If necessity is the mother of invention, you could say unfortunate circumstances are the father of innovation. Life never goes as expected, and when you’re trying to run a business, that can be a good thing. Some of the greatest examples of successful startups came when clever entrepreneurs adapted to the unexpected. See what lessons in success you can learn from these amazing startups.
Wine & Design
There are some life events we have time to prepare for, like having a new baby. And there are some we’re often blindsided by, like being laid off. When Harriet Mills found herself in a situation where both overlapped, she had almost no savings to fall back on. So, she packed up and moved back in with her parents.
She took a deep breath, had a glass of wine, and made plans to start her own company. Inspired by her experiences at a local paint-and-sip studio in Charleston, South Carolina, Mills opened Wine & Design, a place where friends get together, drink some great wine, and paint their next masterpiece.
“I call it my brushstroke of luck,” Mills said. “It hit me that this concept of group painting for fun is a largely untapped business opportunity. I didn’t create a masterpiece painting on my Charleston trip. But I eventually created a master plan that would make this business take off.”
Mills took an experience she enjoyed and replicated it in her own community. What started as a single-studio startup in Raleigh, North Carolina, grew to a franchise with close to 100 locations across the nation, earned Mills the Triangle Business Journal’s 40 Under 40 Award in 2016, and led her to strike a deal with Shark Tank’s Kevin O’Leary in 2017.
Everyone knows you never go into business with family, especially not your significant other. Nellie Akalp decided to ignore this advice. Shortly after marrying her husband Philip in 1997, the two started a new business, MyCorporation.com, in their living room. As you might expect, it was a rocky road, and 8 years later, they left their company — after selling it to Intuit for $20 million!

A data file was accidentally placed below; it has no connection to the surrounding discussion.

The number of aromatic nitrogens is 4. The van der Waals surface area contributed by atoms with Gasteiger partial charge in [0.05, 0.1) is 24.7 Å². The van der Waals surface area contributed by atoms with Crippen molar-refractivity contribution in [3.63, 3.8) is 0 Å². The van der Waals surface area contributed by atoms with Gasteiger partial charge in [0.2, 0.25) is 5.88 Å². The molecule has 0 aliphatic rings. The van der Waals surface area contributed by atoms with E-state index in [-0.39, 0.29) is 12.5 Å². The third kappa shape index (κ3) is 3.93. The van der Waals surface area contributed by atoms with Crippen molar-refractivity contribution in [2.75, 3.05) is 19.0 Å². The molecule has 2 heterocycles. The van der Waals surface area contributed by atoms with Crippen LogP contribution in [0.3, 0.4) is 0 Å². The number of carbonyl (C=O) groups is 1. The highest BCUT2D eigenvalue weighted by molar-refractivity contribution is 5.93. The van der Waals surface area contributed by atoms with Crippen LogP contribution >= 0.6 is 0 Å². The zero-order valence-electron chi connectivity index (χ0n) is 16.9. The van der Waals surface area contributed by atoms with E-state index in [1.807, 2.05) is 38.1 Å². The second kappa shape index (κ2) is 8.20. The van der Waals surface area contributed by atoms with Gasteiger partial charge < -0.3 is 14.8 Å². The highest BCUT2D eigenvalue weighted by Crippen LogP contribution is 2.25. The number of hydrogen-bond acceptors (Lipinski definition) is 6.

“We took a few years off,” says Nellie. “In that down time, we realized we were too young and too motivated to retire early!”
The Akalps could have retired at the ages of 30, but they chose a different path. Entrepreneurs at heart, Nellie and Philip jumped into their next adventure with CorpNet.com in 2009, creating a website which helps small businesses file all the necessary paperwork. Now with 4 kids and 2 companies under their belts, Nellie and Philip are certainly grateful they didn’t let everyone else’s doubts stop them from pursuing their startup dreams.
The Newsletter Pro
Yes, we’re going to toot our own horn just a little bit.
If you’ve been on our newsletter list for a while, you might have heard this one before: At 16 years old, Shaun Buck learned his ex-girlfriend was pregnant, making him a soon-to-be dad. Shaun quickly realized his part-time gig as the dancing mouse at Chuck E. Cheese’s wasn’t going to cover diaper costs. Hustling to make ends meet, Shaun opened his own pager company — right as pagers were going out the door.
Far from discouraged, Shaun went on to sell hot dogs, Apple computers, and even run a dry-cleaning establishment. But this self-proclaimed “serial entrepreneur” found his true calling in print media when his startup, The Newsletter Pro, opened its doors in 2011. Since then, Shaun earned the title of GKIC Marketer of the Year in 2014, saw his company grow over 2,975% in just 3 years, and saw his company voted one of the “Best Places to Work in Idaho” 3 years in a row.
The 1 Way to Succeed in Business
These successful startups are just a handful of business success stories that start with entrepreneurs taking action in an inspired moment. In just the last few months, we’ve also looked at the incredible stories behind Trader Joe’s and the Power Rangers. And when you read all these stories, you notice they have something in common. They’re evidence that there is no one way to succeed in business.
No matter what online blogs might claim, you won’t find a one-size-fits-all secret that’s going to send your company into the stratosphere. But you can follow the example of every successful entrepreneur: Don’t give up.
This doesn’t mean you shouldn’t walk away from a bad deal when you see it. Instead, when life tries to “sweep the leg” like Johnny Lawrence from The Karate Kid, take a page from Daniel-san and crane-kick life in the face.
Don’t let the doubters hold you back, and never let anyone tell you that you can’t succeed because of your lot in life. If you look at the hand you’ve been dealt and find the deck stacked against you, will you fold? Or will you go all-in and fight your way to success?